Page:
There isn't anything really 'special' about the day except for it being sunny and breezy, and I'm hoping that maybe I'll see some culture pilgrims doing some illegal bathing in the Louvre's pools, somewhat before the hottest day of the year.

This isn't happening though. There are some water jets jetting water high enough for there to be downwind sprays. I guess if people want to wade, all they have to do is sit in the right places. There are a lot of people sitting in any–old places instead.

The sun is hitting the pyramid in the Louvre's courtyard just right. Light reflections are splashed over parts of thephoto: shirt, hard rock cafe, ron museum's south wing in unusual patterns. They make me think that the Louvre is somewhat dirty where the light splashes are not. The whole thing makes me think it is a really big pile, with dirty windows. There must be a couple thousand of them.

This week's 'Shirt of the Week' has never been worn.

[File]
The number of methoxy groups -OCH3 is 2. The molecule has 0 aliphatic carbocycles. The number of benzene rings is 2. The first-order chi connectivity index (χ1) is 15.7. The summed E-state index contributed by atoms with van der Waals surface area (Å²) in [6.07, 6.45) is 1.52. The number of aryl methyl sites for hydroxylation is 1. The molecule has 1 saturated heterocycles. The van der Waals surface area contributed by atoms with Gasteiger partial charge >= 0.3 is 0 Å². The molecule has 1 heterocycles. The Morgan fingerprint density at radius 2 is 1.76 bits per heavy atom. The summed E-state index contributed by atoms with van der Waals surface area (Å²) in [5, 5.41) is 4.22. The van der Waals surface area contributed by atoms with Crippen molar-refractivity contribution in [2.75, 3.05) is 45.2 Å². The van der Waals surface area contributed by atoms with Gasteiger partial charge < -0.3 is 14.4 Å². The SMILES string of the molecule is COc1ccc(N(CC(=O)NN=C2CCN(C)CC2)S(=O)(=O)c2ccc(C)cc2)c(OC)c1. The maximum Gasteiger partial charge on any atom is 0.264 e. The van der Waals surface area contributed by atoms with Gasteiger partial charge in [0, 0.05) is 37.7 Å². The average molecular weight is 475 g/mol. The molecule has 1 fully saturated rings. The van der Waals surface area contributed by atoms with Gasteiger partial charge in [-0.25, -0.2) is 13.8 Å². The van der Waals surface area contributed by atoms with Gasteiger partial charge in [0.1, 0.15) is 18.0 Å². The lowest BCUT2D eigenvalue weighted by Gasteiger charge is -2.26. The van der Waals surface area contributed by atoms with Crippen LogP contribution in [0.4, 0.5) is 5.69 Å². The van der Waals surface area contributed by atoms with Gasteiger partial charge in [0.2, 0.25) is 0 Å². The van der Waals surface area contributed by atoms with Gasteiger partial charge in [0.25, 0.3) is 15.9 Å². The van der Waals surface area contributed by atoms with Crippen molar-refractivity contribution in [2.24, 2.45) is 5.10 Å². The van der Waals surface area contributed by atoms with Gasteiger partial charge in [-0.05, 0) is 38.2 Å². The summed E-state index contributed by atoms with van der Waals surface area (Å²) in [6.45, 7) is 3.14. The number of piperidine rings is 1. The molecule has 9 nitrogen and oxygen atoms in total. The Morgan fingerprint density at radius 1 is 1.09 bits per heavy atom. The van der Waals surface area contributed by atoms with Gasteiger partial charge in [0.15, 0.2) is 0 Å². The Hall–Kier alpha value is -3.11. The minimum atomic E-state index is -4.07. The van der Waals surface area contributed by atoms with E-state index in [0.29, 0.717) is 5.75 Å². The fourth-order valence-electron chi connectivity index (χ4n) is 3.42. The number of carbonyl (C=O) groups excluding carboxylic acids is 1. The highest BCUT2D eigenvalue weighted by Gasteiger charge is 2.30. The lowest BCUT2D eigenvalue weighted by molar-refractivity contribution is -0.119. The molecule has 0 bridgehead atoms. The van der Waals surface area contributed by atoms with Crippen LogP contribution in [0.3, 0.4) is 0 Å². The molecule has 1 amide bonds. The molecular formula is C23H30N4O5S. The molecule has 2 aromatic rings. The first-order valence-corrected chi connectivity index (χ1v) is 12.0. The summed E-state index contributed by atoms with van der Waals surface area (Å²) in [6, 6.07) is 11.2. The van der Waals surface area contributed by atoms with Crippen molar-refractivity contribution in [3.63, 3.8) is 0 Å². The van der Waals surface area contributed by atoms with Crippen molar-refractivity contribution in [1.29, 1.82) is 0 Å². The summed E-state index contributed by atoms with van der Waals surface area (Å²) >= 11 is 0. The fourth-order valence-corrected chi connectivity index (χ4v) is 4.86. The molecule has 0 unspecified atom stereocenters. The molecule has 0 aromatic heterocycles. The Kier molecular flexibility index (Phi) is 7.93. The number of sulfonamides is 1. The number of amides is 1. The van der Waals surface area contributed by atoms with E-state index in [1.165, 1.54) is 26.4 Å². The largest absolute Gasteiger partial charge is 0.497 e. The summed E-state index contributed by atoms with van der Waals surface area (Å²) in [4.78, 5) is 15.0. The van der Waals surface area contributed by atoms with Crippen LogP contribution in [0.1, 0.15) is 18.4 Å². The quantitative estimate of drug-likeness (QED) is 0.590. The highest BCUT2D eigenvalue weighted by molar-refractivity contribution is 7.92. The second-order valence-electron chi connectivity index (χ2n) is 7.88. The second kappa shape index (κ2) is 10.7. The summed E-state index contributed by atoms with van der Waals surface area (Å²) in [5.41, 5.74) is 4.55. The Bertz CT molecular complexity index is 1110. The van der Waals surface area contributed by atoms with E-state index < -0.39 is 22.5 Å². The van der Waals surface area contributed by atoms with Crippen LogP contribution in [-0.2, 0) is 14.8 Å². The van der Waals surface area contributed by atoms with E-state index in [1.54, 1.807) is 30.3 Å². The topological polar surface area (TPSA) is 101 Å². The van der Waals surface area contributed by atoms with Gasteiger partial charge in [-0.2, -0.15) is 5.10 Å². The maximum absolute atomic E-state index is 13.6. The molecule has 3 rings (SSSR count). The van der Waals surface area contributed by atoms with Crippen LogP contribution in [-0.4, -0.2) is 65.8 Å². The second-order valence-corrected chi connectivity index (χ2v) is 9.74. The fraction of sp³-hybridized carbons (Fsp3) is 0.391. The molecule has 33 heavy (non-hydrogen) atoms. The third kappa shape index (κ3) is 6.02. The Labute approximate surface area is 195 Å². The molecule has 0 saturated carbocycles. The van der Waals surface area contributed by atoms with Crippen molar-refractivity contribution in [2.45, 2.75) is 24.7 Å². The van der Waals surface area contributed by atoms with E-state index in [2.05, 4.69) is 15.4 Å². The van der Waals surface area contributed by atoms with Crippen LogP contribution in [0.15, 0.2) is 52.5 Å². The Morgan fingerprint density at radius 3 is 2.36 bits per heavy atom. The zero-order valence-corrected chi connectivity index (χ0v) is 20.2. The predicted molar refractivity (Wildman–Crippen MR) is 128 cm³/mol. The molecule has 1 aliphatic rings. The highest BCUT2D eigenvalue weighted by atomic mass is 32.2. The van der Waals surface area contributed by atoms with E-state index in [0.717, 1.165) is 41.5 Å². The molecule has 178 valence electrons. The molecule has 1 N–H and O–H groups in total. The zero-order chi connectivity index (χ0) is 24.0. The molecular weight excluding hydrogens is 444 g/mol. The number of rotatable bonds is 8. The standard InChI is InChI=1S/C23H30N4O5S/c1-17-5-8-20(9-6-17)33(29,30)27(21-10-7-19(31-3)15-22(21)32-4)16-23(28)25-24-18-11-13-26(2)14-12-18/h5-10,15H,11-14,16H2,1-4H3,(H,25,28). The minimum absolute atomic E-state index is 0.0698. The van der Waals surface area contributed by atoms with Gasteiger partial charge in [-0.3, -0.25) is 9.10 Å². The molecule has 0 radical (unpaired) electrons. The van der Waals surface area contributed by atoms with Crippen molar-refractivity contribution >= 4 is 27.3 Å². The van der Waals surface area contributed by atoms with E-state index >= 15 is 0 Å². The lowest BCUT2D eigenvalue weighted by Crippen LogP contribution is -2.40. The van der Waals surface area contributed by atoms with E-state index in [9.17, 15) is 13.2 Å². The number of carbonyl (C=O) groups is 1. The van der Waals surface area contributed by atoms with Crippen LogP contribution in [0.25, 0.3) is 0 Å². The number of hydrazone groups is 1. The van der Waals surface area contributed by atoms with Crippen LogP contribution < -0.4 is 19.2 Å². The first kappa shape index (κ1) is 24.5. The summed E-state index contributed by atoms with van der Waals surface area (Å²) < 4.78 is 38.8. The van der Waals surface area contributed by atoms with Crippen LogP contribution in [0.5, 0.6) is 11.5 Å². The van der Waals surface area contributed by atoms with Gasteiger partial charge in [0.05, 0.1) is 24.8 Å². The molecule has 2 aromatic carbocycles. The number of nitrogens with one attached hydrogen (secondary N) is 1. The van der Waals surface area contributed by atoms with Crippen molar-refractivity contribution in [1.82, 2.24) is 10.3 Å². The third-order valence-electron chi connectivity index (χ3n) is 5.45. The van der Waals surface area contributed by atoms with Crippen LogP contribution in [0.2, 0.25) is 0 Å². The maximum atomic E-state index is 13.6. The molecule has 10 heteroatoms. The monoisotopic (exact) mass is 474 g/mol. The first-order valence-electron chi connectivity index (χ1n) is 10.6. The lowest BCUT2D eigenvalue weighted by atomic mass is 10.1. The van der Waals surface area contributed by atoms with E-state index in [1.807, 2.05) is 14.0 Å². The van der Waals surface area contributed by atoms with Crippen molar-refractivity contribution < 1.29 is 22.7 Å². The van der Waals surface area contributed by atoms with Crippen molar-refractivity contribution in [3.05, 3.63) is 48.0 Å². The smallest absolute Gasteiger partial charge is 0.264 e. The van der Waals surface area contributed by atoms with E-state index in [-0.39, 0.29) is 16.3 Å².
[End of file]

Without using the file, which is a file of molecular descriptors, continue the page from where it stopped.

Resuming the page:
The nicest part of the Louvre is the little Carrousel arch. It's a good thing it's outside where you can see it for free. The arch is kind of pink, and it looks light and a bit floaty – unlike any other part of the Louvre, looking heavy, and dirty, in the shade.

I pass through the east arch into the Cour Carrée. Here the fountain's jet isn't turned on, but people are sitting around it, waiting. I don't think much ever happens in the Cour Carrée. It is the Louvre's oldest part, and its dullest. The best part of it is leaving by the south arch, and getting a spacy view across the Seine of the Quartier Latin beyond the Pont des Arts.

Of course the Quai du Louvre is in between, and today it is full of shiny tin, plastic, glass, and hot rubber. It is full of the stinking metal monster. It hardly matters if they are SUVs or kiddie cars, because they fill the whole thing.

The 'grande salle' in the club's café is dim and empty. Most of the windows are open and the palms are flailing around. Waiters, including the club's 'Waiter of the Week,' are zipping outside to take care of the terracians, who are darned thirsty.